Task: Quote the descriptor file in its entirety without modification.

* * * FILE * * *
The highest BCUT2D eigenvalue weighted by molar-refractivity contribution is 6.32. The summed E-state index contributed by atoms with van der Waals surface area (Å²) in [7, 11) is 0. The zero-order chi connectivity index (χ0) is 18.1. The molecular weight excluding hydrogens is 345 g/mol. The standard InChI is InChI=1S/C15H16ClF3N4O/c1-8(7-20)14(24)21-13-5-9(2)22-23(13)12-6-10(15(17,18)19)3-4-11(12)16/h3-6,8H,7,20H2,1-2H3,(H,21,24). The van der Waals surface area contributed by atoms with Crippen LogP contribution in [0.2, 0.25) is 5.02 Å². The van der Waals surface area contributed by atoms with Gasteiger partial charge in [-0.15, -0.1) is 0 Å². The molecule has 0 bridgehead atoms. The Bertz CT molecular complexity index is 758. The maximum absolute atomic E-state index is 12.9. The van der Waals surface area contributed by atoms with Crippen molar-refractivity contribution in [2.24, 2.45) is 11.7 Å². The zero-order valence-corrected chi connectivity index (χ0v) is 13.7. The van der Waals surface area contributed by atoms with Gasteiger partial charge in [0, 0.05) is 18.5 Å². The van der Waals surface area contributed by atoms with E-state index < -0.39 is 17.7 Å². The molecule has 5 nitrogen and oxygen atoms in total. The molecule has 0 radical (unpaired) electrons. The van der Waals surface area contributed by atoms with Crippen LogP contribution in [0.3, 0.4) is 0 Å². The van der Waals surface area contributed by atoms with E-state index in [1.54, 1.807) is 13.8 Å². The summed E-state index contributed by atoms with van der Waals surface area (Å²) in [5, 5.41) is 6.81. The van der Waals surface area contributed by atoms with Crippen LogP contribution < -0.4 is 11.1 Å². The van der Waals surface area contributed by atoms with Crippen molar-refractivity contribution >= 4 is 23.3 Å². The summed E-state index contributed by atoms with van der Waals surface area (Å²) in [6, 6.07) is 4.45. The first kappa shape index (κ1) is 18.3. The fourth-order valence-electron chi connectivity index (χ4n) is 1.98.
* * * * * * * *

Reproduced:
The highest BCUT2D eigenvalue weighted by molar-refractivity contribution is 6.32. The summed E-state index contributed by atoms with van der Waals surface area (Å²) in [7, 11) is 0. The zero-order chi connectivity index (χ0) is 18.1. The molecular weight excluding hydrogens is 345 g/mol. The standard InChI is InChI=1S/C15H16ClF3N4O/c1-8(7-20)14(24)21-13-5-9(2)22-23(13)12-6-10(15(17,18)19)3-4-11(12)16/h3-6,8H,7,20H2,1-2H3,(H,21,24). The van der Waals surface area contributed by atoms with Crippen LogP contribution in [0.2, 0.25) is 5.02 Å². The van der Waals surface area contributed by atoms with Gasteiger partial charge in [-0.15, -0.1) is 0 Å². The molecule has 0 bridgehead atoms. The Bertz CT molecular complexity index is 758. The maximum absolute atomic E-state index is 12.9. The van der Waals surface area contributed by atoms with Crippen molar-refractivity contribution in [2.24, 2.45) is 11.7 Å². The zero-order valence-corrected chi connectivity index (χ0v) is 13.7. The van der Waals surface area contributed by atoms with Gasteiger partial charge in [0, 0.05) is 18.5 Å². The van der Waals surface area contributed by atoms with E-state index < -0.39 is 17.7 Å². The molecule has 5 nitrogen and oxygen atoms in total. The molecule has 0 radical (unpaired) electrons. The van der Waals surface area contributed by atoms with Crippen LogP contribution in [0.3, 0.4) is 0 Å². The van der Waals surface area contributed by atoms with E-state index in [1.54, 1.807) is 13.8 Å². The summed E-state index contributed by atoms with van der Waals surface area (Å²) in [5, 5.41) is 6.81. The van der Waals surface area contributed by atoms with Crippen LogP contribution < -0.4 is 11.1 Å². The van der Waals surface area contributed by atoms with Crippen molar-refractivity contribution >= 4 is 23.3 Å². The summed E-state index contributed by atoms with van der Waals surface area (Å²) in [6, 6.07) is 4.45. The first kappa shape index (κ1) is 18.3. The fourth-order valence-electron chi connectivity index (χ4n) is 1.98.